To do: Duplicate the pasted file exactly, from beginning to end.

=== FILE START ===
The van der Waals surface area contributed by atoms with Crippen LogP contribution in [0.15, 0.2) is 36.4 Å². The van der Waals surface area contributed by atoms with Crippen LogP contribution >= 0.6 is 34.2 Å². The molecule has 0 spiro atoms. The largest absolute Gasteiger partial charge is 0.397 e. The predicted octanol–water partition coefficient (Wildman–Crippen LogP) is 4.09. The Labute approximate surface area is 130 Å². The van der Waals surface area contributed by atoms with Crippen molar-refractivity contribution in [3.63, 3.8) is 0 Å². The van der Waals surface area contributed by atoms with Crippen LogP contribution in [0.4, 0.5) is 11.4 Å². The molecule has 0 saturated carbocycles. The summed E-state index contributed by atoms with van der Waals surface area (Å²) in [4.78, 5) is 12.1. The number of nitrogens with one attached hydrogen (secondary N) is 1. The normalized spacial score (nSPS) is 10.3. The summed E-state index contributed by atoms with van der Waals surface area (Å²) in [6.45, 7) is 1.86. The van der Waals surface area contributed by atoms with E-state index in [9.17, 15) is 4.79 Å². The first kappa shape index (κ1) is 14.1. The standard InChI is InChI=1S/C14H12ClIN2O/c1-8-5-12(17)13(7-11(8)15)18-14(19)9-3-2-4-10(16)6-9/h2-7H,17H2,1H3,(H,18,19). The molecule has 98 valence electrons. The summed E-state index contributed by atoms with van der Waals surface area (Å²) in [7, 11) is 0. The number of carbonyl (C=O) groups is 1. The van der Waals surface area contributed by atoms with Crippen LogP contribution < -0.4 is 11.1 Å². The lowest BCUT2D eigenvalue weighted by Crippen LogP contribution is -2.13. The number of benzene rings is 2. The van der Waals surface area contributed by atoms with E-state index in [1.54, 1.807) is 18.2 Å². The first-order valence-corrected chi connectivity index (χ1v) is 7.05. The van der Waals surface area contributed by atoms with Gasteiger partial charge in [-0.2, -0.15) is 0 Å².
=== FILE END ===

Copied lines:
The van der Waals surface area contributed by atoms with Crippen LogP contribution in [0.15, 0.2) is 36.4 Å². The van der Waals surface area contributed by atoms with Crippen LogP contribution >= 0.6 is 34.2 Å². The molecule has 0 spiro atoms. The largest absolute Gasteiger partial charge is 0.397 e. The predicted octanol–water partition coefficient (Wildman–Crippen LogP) is 4.09. The Labute approximate surface area is 130 Å². The van der Waals surface area contributed by atoms with Crippen molar-refractivity contribution in [3.63, 3.8) is 0 Å². The van der Waals surface area contributed by atoms with Crippen LogP contribution in [0.4, 0.5) is 11.4 Å². The molecule has 0 saturated carbocycles. The summed E-state index contributed by atoms with van der Waals surface area (Å²) in [4.78, 5) is 12.1. The number of nitrogens with one attached hydrogen (secondary N) is 1. The normalized spacial score (nSPS) is 10.3. The summed E-state index contributed by atoms with van der Waals surface area (Å²) in [6.45, 7) is 1.86. The van der Waals surface area contributed by atoms with E-state index in [9.17, 15) is 4.79 Å². The first kappa shape index (κ1) is 14.1. The standard InChI is InChI=1S/C14H12ClIN2O/c1-8-5-12(17)13(7-11(8)15)18-14(19)9-3-2-4-10(16)6-9/h2-7H,17H2,1H3,(H,18,19). The molecule has 98 valence electrons. The summed E-state index contributed by atoms with van der Waals surface area (Å²) in [7, 11) is 0. The number of carbonyl (C=O) groups is 1. The van der Waals surface area contributed by atoms with Crippen LogP contribution < -0.4 is 11.1 Å². The lowest BCUT2D eigenvalue weighted by Crippen LogP contribution is -2.13. The number of benzene rings is 2. The van der Waals surface area contributed by atoms with E-state index in [1.54, 1.807) is 18.2 Å². The first-order valence-corrected chi connectivity index (χ1v) is 7.05. The van der Waals surface area contributed by atoms with Gasteiger partial charge in [-0.2, -0.15) is 0 Å².